It's been a bad few weeks for Nancy Grace colleagues. If I had any kind of professional association with Nancy Grace anywhere on my resume, I would immediately check myself into a hospital and request a hermetically sealed room with a metal detector and guard stationed at the door. That woman is the kiss of death!

The Culture of Life

Randall Terry, a spokesman for Terri Schiavo's parents, hasn't killed anyone, but one of his former close associates in the anti-abortion movement is serving time for murdering a doctor. George Greer, the judge in the Schiavo case, needs armed bodyguards.

Tuesday, March 29, 2005

Guantanamo Detainees Cleared

Critics of the Gonzales Attorney General nomination can take solace in the fact that their criticisms may have had something to do with this latest legal victory of civil liberties over emergency-powers reactionism.

Hitting the Big Time

You know an issue has become too big when Laura Bush starts weighing in, but the Supreme Court doesn't.

Wednesday, March 23, 2005

The Left's Changing Cast of Heroes

Well, I went to see investagative reporter extraordinaire Seymour Hersh at Wesleyan last night -- the event was held in the campus's largest auditorium, the Memorial Chapel (and I actually arrived on time for once!), but I still couldn't get in. PACKED. I overheard someone say, "Even Nader couldn't pack this hall when he was here." Speaks volumes about the left's changing cast of heroes. Journalists haven't had this kind of mojo since WoodBern!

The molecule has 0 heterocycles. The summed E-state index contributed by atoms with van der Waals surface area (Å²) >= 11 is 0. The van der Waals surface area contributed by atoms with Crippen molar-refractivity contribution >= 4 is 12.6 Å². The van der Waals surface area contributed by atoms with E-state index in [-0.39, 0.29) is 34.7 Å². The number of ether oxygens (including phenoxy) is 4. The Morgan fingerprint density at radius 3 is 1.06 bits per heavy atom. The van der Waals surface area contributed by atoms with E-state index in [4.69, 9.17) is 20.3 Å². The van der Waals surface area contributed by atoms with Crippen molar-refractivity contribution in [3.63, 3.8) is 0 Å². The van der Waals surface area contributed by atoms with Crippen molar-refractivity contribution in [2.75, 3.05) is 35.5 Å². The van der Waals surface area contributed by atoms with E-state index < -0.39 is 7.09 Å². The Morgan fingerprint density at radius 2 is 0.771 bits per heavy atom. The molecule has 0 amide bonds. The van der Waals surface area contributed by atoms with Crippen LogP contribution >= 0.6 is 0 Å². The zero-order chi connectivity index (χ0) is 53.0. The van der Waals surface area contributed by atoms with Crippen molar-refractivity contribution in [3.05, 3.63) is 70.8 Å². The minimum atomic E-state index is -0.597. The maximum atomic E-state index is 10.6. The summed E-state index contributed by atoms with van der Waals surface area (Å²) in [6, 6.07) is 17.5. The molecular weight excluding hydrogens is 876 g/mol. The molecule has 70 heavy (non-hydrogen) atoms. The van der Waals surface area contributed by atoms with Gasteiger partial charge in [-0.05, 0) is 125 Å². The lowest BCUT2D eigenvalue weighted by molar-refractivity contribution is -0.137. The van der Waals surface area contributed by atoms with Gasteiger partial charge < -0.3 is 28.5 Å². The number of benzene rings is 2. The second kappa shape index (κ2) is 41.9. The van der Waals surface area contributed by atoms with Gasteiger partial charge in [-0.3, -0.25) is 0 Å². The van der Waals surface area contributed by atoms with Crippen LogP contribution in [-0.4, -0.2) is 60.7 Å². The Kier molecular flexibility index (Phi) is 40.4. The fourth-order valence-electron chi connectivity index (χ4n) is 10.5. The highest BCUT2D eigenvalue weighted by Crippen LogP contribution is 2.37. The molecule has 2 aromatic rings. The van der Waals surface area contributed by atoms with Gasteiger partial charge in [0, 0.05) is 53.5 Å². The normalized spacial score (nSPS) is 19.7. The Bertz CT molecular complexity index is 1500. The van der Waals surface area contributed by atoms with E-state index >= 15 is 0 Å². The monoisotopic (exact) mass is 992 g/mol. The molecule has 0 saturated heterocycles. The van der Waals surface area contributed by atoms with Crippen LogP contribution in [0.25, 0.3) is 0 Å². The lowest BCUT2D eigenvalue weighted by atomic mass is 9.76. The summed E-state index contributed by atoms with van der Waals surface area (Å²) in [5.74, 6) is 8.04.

I did find out, however, that my favorite Thai restaurant in Middletown seems to have been re-named. It WAS named "Tsunami."

Tuesday, March 22, 2005

Richard Holbrooke on the 'Paradox of George Kennan'

This passage seemed particularly self-serving:

We disagreed on many issues: his belief in the need for a "council of elders" -- really a plea for the power of elites -- to contain the excesses of democracy; his 19th-century attitude toward Africa; his view that the promotion of human rights and democracy was a terrible, morally arrogant mistake; and his advocacy of a deal with Moscow over American troops in Europe. He had accurately predicted, at the end of the Cold War, the outbreak of ethnic violence in Yugoslavia, but he did not understand the need for American involvement in the problem, let alone the use of military force to end the Balkan wars. "Why should we try to stop ancient ethnic hatreds?" he asked me one day in the dark-paneled library of his house in Princeton. He shook his head as I tried to explain. He had been ambassador to Yugoslavia, and I wanted him to understand -- to agree with me -- as a sort of stamp of approval from one generation to another in the Balkans. But, though, as always, he was polite and gracious -- and he loved the intellectual combat -- he was firm in his disagreement. He was our greatest diplomat, and I admired him for his intellectual courage, but there was no bridging the gap.

That redemptive "but" comes awfully late in the paragraph.

Wasn't He Supposed To Be 'Our Man in Kiev?'